It seems a little hard to grasp that this charming old man who spends his time among thorny little plants and earns a living doing what he loves once served as the manager of Air Traffic Services, and later as the Chief of Air Traffic Control, back when Sri Lankan Airlines used to be Air Ceylon.
“Later, I became the Superintendent of Civilians in Training at Kandawala, in charge of all the Civil Aviation trades and served as the principal for some time, as well,” he said with a smile, adding that in addition to cacti-rearing he often serves as a visiting lecturer for aviation matters at various institutions. “I also conduct lectures for pilots, air traffic controllers, and dispatchers. I have been in aviation for nearly 45 years. It was after I retired that I made my hobby into a business,” he explained.
Rearing Cacti – The Do’s And Dont’s
After seeing the cacti which were over two decades old, it didn’t take long for us to wonder just how long it takes a cactus to grow that big, and just how much care it takes for it to come into bloom with those beautiful flowers, which (in our opinion, at least) puts the everyday rose to shame.
According to Cactus Uncle, rearing cacti is pretty easy, mainly because the plant likes to be left alone.
“Cacti are some of the easiest plants to grow,” he said, adding, “the key is to not do anything the plant dislikes, like watering it frequently.”
Excess water can be the cause of destruction for most cacti and succulents; they are desert plants for a reason, after all!
Asians are known to have myths pertaining to just about anything and everything, and, as it turns out, even cacti have not escaped this predicament. Many Sri Lankans, especially from rural areas, believe that cacti bring ill faith because they are (literally) thorny by nature.
Ramachandra only barely managed to hold in his scoff of disdain when asked about such myths.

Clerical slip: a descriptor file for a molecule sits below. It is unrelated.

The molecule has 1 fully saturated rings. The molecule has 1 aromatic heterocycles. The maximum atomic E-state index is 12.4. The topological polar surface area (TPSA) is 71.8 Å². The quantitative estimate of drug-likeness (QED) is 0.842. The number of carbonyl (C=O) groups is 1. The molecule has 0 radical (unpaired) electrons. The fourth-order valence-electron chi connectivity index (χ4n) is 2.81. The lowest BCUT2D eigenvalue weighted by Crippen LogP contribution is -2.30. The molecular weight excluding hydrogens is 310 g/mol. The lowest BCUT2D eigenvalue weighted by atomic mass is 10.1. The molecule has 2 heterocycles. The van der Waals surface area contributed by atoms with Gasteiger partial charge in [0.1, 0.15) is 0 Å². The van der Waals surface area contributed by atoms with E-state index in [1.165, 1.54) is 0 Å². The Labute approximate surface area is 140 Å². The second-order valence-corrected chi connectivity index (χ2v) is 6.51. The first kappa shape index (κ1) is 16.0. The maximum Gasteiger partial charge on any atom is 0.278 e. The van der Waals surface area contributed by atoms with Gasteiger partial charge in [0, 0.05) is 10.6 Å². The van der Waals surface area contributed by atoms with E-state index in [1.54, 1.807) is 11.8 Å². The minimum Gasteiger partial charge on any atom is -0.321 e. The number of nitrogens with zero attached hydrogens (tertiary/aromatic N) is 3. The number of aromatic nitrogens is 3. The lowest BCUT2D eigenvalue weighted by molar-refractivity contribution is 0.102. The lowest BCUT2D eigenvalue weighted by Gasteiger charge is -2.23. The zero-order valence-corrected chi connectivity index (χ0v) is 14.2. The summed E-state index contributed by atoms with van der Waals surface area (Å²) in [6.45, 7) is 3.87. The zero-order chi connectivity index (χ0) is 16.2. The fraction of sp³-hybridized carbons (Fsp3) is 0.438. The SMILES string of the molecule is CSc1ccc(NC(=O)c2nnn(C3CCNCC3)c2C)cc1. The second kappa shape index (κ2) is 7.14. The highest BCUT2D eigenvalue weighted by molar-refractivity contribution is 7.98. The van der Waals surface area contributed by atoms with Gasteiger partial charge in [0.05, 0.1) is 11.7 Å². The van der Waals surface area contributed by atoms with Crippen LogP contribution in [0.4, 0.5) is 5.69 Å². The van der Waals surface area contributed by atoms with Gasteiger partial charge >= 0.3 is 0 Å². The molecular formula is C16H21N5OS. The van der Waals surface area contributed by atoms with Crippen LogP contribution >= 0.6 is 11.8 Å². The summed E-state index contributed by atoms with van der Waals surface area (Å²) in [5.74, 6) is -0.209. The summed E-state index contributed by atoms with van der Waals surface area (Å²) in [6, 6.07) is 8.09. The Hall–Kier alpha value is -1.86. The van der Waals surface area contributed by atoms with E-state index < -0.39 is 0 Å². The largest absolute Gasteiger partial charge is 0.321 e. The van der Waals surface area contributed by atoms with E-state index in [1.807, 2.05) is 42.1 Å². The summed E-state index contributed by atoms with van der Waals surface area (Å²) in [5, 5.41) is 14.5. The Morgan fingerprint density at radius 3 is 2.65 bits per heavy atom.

“Yes, there are several myths surrounding the cacti. But as a person who has handled these beautiful plants for nearly a century, let me just say this is all complete and utter nonsense. I have had thorny cacti in front of my house for over three decades, and at the age of 80 I am still alive and in good health. I am living proof for dispelling all these myths. I deeply abhor the fact that some animals and plants are deeply disgraced and undermined,” he said.
Cacti are sturdy plants that are self-sufficient by nature. According to Ramachandra, some even believe they are also useful in absorbing harmful rays emitted from computers.
“These days there is a very good appeal and a demand for cacti. Some foreigners, especially Europeans, buy cacti and leave them near their computers or televisions because they believe it is very good at absorbing harmful radiation,” he said.
One Last Note
As we left the nursery, we couldn’t help but think that this garden of thorns ironically made for an idyllic location.
Blanketed by Negombo weather, almost out of the way of daily life, and gently supported by an elder’s practical love, the Sirilak Nursery may not be featured on many tourist stops, but it nonetheless offered something of the peacefulness and wonder that defines Sri Lanka.
If you have any questions on cacti, succulents, or air plants, or would like to pick up one for yourself, Nimal Ramachandra is available on Friday to Sunday every other week at the Diyatha Uyana.
Featured image credit: Roar.lk/Minaali Haputantri